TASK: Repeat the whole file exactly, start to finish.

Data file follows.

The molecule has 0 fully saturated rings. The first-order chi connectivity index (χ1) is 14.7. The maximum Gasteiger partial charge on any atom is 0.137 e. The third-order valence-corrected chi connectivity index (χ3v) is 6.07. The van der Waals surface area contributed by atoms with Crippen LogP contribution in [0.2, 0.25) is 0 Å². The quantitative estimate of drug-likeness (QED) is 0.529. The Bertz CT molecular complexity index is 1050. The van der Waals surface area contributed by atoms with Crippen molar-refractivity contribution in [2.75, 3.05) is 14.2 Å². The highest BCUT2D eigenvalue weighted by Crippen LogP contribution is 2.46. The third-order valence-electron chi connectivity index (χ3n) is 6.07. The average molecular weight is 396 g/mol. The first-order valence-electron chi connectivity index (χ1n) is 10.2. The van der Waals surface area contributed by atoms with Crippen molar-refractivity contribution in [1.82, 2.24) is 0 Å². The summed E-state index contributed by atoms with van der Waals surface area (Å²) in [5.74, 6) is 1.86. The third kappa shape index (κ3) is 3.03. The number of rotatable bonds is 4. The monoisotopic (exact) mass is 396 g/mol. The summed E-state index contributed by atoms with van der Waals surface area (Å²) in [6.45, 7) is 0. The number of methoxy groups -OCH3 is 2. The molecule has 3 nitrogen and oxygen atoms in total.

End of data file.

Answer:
The molecule has 0 fully saturated rings. The first-order chi connectivity index (χ1) is 14.7. The maximum Gasteiger partial charge on any atom is 0.137 e. The third-order valence-corrected chi connectivity index (χ3v) is 6.07. The van der Waals surface area contributed by atoms with Crippen LogP contribution in [0.2, 0.25) is 0 Å². The quantitative estimate of drug-likeness (QED) is 0.529. The Bertz CT molecular complexity index is 1050. The van der Waals surface area contributed by atoms with Crippen molar-refractivity contribution in [2.75, 3.05) is 14.2 Å². The highest BCUT2D eigenvalue weighted by Crippen LogP contribution is 2.46. The third-order valence-electron chi connectivity index (χ3n) is 6.07. The average molecular weight is 396 g/mol. The first-order valence-electron chi connectivity index (χ1n) is 10.2. The van der Waals surface area contributed by atoms with Crippen molar-refractivity contribution in [1.82, 2.24) is 0 Å². The summed E-state index contributed by atoms with van der Waals surface area (Å²) in [5.74, 6) is 1.86. The third kappa shape index (κ3) is 3.03. The number of rotatable bonds is 4. The monoisotopic (exact) mass is 396 g/mol. The summed E-state index contributed by atoms with van der Waals surface area (Å²) in [6.45, 7) is 0. The number of methoxy groups -OCH3 is 2. The molecule has 3 nitrogen and oxygen atoms in total.